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Jay Perkins

Jay is the Founder and CEO of Partisan, a Black-led Community Interest Company. He started his career as a Youth Worker 16 years ago before training as a Child, Adolescent, and Family Psychodynamic Psychotherapist and EMDR Therapist.

Jay is forward thinking and innovative in his field, with leadership and strategic experience, as well as clinical expertise working alongside marginalised and racialised communities outside of traditional settings. He is most interested in partnering, collaborating and innovating with people and organisations who hold similar values, want to see real change, and are also pushing towards a more equitable future world.

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Ursula Myrie

Ursula is the CEO and founder of Adira, an organisation that supports Black people with mental health issues.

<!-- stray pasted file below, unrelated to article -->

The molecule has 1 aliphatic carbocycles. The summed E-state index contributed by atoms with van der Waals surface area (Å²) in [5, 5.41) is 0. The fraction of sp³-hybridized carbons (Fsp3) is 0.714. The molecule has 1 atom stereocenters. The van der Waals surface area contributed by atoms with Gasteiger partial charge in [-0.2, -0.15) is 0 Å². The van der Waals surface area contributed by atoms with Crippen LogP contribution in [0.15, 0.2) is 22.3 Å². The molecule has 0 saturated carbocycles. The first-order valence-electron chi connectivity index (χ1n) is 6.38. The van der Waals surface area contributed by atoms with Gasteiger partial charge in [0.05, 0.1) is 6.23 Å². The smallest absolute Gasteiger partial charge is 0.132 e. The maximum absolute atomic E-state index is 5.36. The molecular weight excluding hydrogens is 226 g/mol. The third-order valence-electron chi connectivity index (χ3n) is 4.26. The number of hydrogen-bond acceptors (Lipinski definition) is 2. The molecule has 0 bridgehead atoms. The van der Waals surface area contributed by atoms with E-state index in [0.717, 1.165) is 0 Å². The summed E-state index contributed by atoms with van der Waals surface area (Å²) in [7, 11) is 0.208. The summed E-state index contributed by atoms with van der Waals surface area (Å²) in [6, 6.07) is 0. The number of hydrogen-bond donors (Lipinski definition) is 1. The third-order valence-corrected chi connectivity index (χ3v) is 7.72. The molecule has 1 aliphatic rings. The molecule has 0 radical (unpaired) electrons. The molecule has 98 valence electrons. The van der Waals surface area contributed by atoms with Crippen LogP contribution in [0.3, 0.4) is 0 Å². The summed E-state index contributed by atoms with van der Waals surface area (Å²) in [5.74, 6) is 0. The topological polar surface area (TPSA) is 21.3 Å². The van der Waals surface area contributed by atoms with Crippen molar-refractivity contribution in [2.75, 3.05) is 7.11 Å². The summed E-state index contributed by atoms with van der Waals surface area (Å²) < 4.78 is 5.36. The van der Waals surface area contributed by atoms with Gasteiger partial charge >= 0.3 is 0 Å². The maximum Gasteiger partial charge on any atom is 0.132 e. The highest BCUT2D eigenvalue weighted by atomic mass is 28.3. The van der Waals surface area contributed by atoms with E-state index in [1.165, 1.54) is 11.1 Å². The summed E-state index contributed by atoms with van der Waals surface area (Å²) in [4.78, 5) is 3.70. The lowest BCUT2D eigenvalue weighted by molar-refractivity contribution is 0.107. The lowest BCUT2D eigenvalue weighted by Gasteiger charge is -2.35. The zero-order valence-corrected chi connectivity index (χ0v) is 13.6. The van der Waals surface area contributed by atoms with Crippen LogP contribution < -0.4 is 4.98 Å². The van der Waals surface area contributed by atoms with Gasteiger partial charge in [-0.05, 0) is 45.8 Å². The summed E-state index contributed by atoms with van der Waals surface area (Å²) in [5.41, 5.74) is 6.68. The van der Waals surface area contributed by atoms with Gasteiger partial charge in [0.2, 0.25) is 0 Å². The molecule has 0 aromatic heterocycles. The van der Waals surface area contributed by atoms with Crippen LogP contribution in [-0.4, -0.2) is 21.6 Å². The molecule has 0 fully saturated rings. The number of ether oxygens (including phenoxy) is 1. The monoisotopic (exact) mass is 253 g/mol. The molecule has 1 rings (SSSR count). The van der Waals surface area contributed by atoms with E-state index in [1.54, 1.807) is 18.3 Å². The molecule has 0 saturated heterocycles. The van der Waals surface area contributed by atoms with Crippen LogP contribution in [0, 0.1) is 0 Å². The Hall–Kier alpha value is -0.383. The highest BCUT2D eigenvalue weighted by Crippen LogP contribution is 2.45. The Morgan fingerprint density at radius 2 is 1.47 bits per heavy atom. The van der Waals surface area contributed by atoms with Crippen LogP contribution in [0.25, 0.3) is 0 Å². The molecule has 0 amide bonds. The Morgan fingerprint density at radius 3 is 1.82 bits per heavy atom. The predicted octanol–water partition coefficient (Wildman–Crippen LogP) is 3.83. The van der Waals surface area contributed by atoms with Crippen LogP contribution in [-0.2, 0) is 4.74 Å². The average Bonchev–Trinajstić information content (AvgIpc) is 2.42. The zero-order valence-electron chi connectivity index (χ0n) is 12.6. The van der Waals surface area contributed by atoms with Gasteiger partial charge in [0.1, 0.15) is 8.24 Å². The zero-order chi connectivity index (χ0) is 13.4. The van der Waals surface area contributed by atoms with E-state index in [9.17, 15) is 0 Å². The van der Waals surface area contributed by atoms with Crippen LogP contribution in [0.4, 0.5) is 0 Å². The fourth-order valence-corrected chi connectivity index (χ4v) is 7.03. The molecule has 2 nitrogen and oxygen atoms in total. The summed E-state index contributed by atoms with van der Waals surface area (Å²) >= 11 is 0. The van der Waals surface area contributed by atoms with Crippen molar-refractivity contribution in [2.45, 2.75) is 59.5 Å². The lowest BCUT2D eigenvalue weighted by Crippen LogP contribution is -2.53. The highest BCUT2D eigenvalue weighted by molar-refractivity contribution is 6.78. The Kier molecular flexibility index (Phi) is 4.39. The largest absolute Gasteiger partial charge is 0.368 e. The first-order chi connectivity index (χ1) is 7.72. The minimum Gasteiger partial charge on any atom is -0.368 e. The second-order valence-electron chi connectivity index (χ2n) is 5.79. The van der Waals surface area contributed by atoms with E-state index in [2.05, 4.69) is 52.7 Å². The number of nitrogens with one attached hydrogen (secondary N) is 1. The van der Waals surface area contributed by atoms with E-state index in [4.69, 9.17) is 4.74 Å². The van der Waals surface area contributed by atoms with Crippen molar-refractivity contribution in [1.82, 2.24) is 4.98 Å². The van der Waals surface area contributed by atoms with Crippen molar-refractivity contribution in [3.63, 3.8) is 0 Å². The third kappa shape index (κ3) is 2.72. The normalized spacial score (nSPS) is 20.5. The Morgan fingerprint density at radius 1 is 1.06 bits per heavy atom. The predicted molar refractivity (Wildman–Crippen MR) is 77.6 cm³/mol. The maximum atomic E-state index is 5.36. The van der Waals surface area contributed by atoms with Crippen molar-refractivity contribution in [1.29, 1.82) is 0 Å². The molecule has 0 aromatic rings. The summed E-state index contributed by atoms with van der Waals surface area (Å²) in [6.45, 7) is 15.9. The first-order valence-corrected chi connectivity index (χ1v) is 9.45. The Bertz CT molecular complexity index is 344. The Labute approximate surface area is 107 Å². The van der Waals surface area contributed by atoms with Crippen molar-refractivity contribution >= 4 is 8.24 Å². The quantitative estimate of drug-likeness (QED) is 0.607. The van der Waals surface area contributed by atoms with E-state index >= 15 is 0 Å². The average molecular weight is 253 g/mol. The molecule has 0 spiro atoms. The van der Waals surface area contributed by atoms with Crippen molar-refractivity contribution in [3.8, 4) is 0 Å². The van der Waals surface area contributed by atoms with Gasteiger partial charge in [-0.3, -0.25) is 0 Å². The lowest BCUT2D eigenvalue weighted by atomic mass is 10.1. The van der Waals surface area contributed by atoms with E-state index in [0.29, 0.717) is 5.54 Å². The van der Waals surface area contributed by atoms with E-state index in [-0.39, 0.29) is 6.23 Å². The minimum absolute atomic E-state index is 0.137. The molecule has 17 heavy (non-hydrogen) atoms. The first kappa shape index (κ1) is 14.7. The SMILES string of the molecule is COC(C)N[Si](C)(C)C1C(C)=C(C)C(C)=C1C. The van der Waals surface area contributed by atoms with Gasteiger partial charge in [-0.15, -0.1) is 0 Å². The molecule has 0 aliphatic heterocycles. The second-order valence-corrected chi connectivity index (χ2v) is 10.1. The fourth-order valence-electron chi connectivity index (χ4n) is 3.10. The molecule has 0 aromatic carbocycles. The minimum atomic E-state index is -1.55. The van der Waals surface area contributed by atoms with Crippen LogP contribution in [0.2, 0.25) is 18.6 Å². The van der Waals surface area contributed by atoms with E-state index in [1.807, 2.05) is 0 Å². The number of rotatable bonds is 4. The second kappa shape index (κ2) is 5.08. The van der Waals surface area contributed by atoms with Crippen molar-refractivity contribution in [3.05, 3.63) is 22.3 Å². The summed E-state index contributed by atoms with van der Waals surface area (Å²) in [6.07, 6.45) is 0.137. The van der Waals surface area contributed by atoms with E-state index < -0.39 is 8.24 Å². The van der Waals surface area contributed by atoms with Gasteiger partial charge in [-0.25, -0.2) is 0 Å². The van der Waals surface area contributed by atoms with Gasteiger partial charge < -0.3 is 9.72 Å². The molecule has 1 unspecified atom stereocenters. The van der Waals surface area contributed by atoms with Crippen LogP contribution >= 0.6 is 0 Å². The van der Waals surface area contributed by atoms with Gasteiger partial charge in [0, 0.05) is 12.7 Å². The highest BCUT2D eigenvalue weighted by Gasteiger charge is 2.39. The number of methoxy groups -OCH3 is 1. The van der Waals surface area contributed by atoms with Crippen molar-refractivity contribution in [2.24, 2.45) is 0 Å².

Ursula is an expert by experience for Rethink Mental Illness 

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Christopher Frederick

Christopher Frederick is a diverse individual whose journey from North West London to Asia has enriched his global perspective. Over two decades, he immersed himself in dynamic locales like Singapore, Hong Kong, and China, absorbing diverse cultures.

Confronting a mental health crisis in 2018, Chris embarked on a self-recovery journey that led to his present path. His insights on Mental Health, Loneliness, and Social Inequalities drive tangible improvements in patient outcomes. Chris blends curiosity, empathy, and advocating for societal concerns. Chris's voluntary roles in the Health & Social Care sector, underscores his growth-focused journey and commitment to positive change.

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Patrick Vernon OBE